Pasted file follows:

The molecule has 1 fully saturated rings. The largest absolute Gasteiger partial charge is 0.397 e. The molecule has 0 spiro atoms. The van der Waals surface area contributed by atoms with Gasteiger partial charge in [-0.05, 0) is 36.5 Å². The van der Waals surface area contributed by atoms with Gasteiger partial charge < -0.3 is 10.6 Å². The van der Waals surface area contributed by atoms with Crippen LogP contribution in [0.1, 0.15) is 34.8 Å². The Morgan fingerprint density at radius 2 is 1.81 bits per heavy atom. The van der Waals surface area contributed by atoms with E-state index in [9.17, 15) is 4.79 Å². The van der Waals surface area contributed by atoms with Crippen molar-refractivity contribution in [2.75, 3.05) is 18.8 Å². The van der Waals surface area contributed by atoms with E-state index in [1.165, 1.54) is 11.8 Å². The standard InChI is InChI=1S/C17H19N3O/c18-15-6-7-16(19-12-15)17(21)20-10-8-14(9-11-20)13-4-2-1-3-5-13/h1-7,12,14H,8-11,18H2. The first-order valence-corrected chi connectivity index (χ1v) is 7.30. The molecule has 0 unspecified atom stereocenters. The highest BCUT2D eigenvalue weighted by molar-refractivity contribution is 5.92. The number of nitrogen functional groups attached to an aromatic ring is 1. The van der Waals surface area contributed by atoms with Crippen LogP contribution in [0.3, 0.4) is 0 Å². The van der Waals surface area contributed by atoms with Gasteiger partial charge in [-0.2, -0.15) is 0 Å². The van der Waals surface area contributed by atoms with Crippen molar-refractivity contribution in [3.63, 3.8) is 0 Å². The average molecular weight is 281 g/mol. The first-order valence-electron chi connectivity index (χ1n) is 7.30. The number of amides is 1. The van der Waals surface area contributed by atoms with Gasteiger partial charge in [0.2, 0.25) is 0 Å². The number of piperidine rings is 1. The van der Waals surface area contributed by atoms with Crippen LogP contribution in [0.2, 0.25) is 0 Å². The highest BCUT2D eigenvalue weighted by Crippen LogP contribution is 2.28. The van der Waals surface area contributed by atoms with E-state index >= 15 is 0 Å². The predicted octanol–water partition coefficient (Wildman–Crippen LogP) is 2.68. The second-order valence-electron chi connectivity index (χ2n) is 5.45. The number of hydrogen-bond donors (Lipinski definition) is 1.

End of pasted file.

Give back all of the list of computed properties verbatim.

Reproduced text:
The molecule has 1 fully saturated rings. The largest absolute Gasteiger partial charge is 0.397 e. The molecule has 0 spiro atoms. The van der Waals surface area contributed by atoms with Gasteiger partial charge in [-0.05, 0) is 36.5 Å². The van der Waals surface area contributed by atoms with Gasteiger partial charge < -0.3 is 10.6 Å². The van der Waals surface area contributed by atoms with Crippen LogP contribution in [0.1, 0.15) is 34.8 Å². The Morgan fingerprint density at radius 2 is 1.81 bits per heavy atom. The van der Waals surface area contributed by atoms with E-state index in [9.17, 15) is 4.79 Å². The van der Waals surface area contributed by atoms with Crippen molar-refractivity contribution in [2.75, 3.05) is 18.8 Å². The van der Waals surface area contributed by atoms with E-state index in [1.165, 1.54) is 11.8 Å². The standard InChI is InChI=1S/C17H19N3O/c18-15-6-7-16(19-12-15)17(21)20-10-8-14(9-11-20)13-4-2-1-3-5-13/h1-7,12,14H,8-11,18H2. The first-order valence-corrected chi connectivity index (χ1v) is 7.30. The molecule has 0 unspecified atom stereocenters. The highest BCUT2D eigenvalue weighted by molar-refractivity contribution is 5.92. The number of nitrogen functional groups attached to an aromatic ring is 1. The van der Waals surface area contributed by atoms with Crippen LogP contribution in [0.3, 0.4) is 0 Å². The van der Waals surface area contributed by atoms with Gasteiger partial charge in [-0.2, -0.15) is 0 Å². The van der Waals surface area contributed by atoms with Crippen molar-refractivity contribution in [3.63, 3.8) is 0 Å². The average molecular weight is 281 g/mol. The first-order valence-electron chi connectivity index (χ1n) is 7.30. The number of amides is 1. The van der Waals surface area contributed by atoms with Gasteiger partial charge in [0.2, 0.25) is 0 Å². The number of piperidine rings is 1. The van der Waals surface area contributed by atoms with Crippen LogP contribution in [0.2, 0.25) is 0 Å². The highest BCUT2D eigenvalue weighted by Crippen LogP contribution is 2.28. The van der Waals surface area contributed by atoms with E-state index >= 15 is 0 Å². The predicted octanol–water partition coefficient (Wildman–Crippen LogP) is 2.68. The second-order valence-electron chi connectivity index (χ2n) is 5.45. The number of hydrogen-bond donors (Lipinski definition) is 1.